The Mind

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At the beginning of the twenty-first century, it might seem that questions about the nature of the mind are best left to scientists rather than philosophers. How could the views of Aristotle or Descartes or Kant possibly contribute anything to debates about these issues, when the relevant neurophysiological facts and principles were completely unknown to them?
This Oxford Reader shows that the arguments of philosophers throughout history still provide essential insights into ...
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Overview


At the beginning of the twenty-first century, it might seem that questions about the nature of the mind are best left to scientists rather than philosophers. How could the views of Aristotle or Descartes or Kant possibly contribute anything to debates about these issues, when the relevant neurophysiological facts and principles were completely unknown to them?
This Oxford Reader shows that the arguments of philosophers throughout history still provide essential insights into contemporary questions about the mind and help to clarify the underlying scientific assumptions. Contributions from thinkers ranging from Plato and Locke to Roger Penrose and Oliver Sacks show that appreciating the full complexity of debates about consciousness, intelligence, and perception demands attention to fundamental questions that have occupied philosophers for over two thousand years.
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Product Details

  • ISBN-13: 9780192893086
  • Publisher: Oxford University Press, USA
  • Publication date: 12/28/1998
  • Series: Oxford Readers Series
  • Edition description: New Edition
  • Edition number: 1
  • Pages: 400
  • Product dimensions: 6.10 (w) x 9.10 (h) x 0.90 (d)

Meet the Author

Daniel Robinson is Distinguished Research Professor at Georgetown University, Washington, and regularly lectures at the University of Oxford. His publications include An Intellectual History of Psychology (1995), The Philosophy of Psychology (1985), and Wild Beasts and Idle Humours: Legal Insanity from Antiquity to the Present (1996).

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Table of Contents

I The Transcendent Mind
1 The Upanisads 14
2 Fragments from the Doxographers 16
3 Meno 18
4 Phaedo 20
5 On the Soul 23
6 Metaphysics 24
7 On Free Choice of the Will 26
8 Summa Theologica 32
9 Meditations 36
10 Of the Principles of Human Knowledge 43
11 The Monadology 48
12 New Essays on Human Understanding 51
13 Critique of Pure Reason: The Transcendental Aesthetic 55
II The Mind as Spectator
14 Posterior Analytics 73
15 On the Soul 75
16 Knowledge of Bodies 77
17 On Universals 84
18 Of Man 87
19 Of Ideas 88
20 Of General Terms 91
21 An Enquiry Concerning Human Understanding 93
22 An Inquiry into the Human Mind 101
23 Inductive Logic 107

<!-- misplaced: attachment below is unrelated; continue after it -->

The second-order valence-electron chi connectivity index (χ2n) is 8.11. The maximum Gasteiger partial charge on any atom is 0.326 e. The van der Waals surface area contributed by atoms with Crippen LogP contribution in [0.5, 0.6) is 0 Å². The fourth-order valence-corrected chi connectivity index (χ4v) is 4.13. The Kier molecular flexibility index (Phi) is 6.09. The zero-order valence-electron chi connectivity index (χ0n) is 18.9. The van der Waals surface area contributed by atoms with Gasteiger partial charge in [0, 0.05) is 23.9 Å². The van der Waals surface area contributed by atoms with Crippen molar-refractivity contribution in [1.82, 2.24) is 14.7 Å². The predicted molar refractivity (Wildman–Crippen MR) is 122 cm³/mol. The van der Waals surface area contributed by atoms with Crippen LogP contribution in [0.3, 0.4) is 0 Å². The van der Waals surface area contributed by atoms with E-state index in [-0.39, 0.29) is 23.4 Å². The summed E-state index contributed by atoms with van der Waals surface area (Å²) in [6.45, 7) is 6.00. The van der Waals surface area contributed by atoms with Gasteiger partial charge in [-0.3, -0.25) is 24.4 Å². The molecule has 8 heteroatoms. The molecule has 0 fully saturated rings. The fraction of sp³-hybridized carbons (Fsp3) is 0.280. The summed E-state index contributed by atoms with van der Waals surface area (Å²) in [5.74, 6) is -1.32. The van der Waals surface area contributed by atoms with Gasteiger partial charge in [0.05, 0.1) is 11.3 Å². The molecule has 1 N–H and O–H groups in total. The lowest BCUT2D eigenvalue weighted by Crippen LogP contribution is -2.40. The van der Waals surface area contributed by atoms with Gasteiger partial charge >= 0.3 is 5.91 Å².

24 Does 'Consciousness' Exist? 115
25 Descartes' Myth 120
III Mind, Brain, and Modules
26 Ancient Medicine 143
27 The Sacred Disease 144
28 On the Usefulness of the Parts of the Body 146
29 The Soul's Dependence on the Body 147
30 Principles of Philosophy 148
31 Objections to Descartes's Meditations 151
32 Man a Machine 152
33 Observations on Man 155
34 The Relationship between the Moral and the Physical 159
35 Outlines of Phrenology 161
36 Phrenology Examined 165
37 In Search of the Engram 167
38 Of the Nervous System 171
39 On the Hypothesis that Animals are Automata 174
40 The Trial of Hadfield 179
41 Responsibility in Mental Disease 183
42 Sensations and Brain Processes 186
43 Eliminative Materialism and the Propositional Attitudes 193
44 Of Analogy 203
45 Agnostic Materialism 206
46 The Rediscovery of the Mind 209
47 The Mystery of the Mind 214
48 Basic Postulates of Analytical Psychology 217
49 Computing Machinery and Intelligence 218
IV The Evolution of Mind
50 Parts of Animals 237
51 History of Animals 238
52 First Principles 239
53 The Descent of Man 242
54 The Expression of the Emotions in Man and Animals 248
55 The Evolution of Man 251
56 Animal Intelligence 254
57 An Introduction to Comparative Psychology 260
58 Studies of Childhood 264
59 Evolutionary Psychology Demands a Mind-Dust 269
60 Darwinism 271
61 The Role of Language in Intelligence 274
62 What is it Like to be a Bat? 279
63 Natural Selection of Algorithms? 284
V Mind and Self: Divided, Constructed, and Multiplied
64 The Idea of Personal Identity 297
65 Of Personal Identity 301
66 Of Mr. Locke's Account of Personal Identity 308
67 The Consciousness of Self 310
68 Mind and Consciousness 315
69 The Blue Book 317
70 Dissection of the Personality 323
71 The Disembodied Lady 327
72 Why Our Identity is not What Matters 332
73 Brain Bisection and Personal Identity 338
74 Cerebral Plurality and the Unity of Self 344
VI Epilogue: The Mind of the Poets
75 On the Nature of Things 356
76 A Dialogue between the Soul and the Body 357
77 The All-Seeing Intellect 358
78 In Memoriam 361
79 The Mind 362
Notes 363
Select Bibliography 368
Biographical Notes 372
Source Acknowledgements 383
Index 387
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